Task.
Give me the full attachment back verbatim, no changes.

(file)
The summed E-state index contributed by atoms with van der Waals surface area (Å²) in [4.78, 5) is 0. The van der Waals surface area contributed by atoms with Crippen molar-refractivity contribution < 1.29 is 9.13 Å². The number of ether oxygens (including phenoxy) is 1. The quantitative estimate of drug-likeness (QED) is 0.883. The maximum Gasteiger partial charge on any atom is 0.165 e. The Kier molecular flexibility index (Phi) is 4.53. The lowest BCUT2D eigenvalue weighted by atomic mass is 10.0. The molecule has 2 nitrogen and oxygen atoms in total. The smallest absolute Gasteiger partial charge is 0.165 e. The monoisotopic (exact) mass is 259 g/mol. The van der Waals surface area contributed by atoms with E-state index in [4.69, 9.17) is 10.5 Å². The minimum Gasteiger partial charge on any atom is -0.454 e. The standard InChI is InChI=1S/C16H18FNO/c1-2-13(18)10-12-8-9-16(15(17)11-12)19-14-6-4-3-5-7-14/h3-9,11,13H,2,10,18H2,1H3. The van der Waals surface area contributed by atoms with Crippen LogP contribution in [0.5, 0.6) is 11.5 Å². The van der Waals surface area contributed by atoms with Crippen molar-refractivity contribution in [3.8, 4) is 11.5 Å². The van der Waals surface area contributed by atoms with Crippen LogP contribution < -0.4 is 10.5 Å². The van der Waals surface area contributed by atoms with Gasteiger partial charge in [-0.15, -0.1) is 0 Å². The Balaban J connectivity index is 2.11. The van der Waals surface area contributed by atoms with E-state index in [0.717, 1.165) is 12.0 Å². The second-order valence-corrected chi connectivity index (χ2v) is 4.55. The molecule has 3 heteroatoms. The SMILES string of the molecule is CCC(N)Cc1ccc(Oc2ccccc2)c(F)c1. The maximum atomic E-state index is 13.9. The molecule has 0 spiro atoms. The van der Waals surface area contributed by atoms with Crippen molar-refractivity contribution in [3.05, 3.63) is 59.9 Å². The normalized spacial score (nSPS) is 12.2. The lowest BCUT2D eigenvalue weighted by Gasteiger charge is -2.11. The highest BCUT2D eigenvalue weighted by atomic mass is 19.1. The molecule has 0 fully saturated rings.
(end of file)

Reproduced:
The summed E-state index contributed by atoms with van der Waals surface area (Å²) in [4.78, 5) is 0. The van der Waals surface area contributed by atoms with Crippen molar-refractivity contribution < 1.29 is 9.13 Å². The number of ether oxygens (including phenoxy) is 1. The quantitative estimate of drug-likeness (QED) is 0.883. The maximum Gasteiger partial charge on any atom is 0.165 e. The Kier molecular flexibility index (Phi) is 4.53. The lowest BCUT2D eigenvalue weighted by atomic mass is 10.0. The molecule has 2 nitrogen and oxygen atoms in total. The smallest absolute Gasteiger partial charge is 0.165 e. The monoisotopic (exact) mass is 259 g/mol. The van der Waals surface area contributed by atoms with E-state index in [4.69, 9.17) is 10.5 Å². The minimum Gasteiger partial charge on any atom is -0.454 e. The standard InChI is InChI=1S/C16H18FNO/c1-2-13(18)10-12-8-9-16(15(17)11-12)19-14-6-4-3-5-7-14/h3-9,11,13H,2,10,18H2,1H3. The van der Waals surface area contributed by atoms with Crippen LogP contribution in [0.5, 0.6) is 11.5 Å². The van der Waals surface area contributed by atoms with Crippen molar-refractivity contribution in [3.8, 4) is 11.5 Å². The van der Waals surface area contributed by atoms with Crippen LogP contribution < -0.4 is 10.5 Å². The van der Waals surface area contributed by atoms with Gasteiger partial charge in [-0.15, -0.1) is 0 Å². The Balaban J connectivity index is 2.11. The van der Waals surface area contributed by atoms with E-state index in [0.717, 1.165) is 12.0 Å². The second-order valence-corrected chi connectivity index (χ2v) is 4.55. The molecule has 3 heteroatoms. The SMILES string of the molecule is CCC(N)Cc1ccc(Oc2ccccc2)c(F)c1. The maximum atomic E-state index is 13.9. The molecule has 0 spiro atoms. The van der Waals surface area contributed by atoms with Crippen molar-refractivity contribution in [3.05, 3.63) is 59.9 Å². The normalized spacial score (nSPS) is 12.2. The lowest BCUT2D eigenvalue weighted by Gasteiger charge is -2.11. The highest BCUT2D eigenvalue weighted by atomic mass is 19.1. The molecule has 0 fully saturated rings.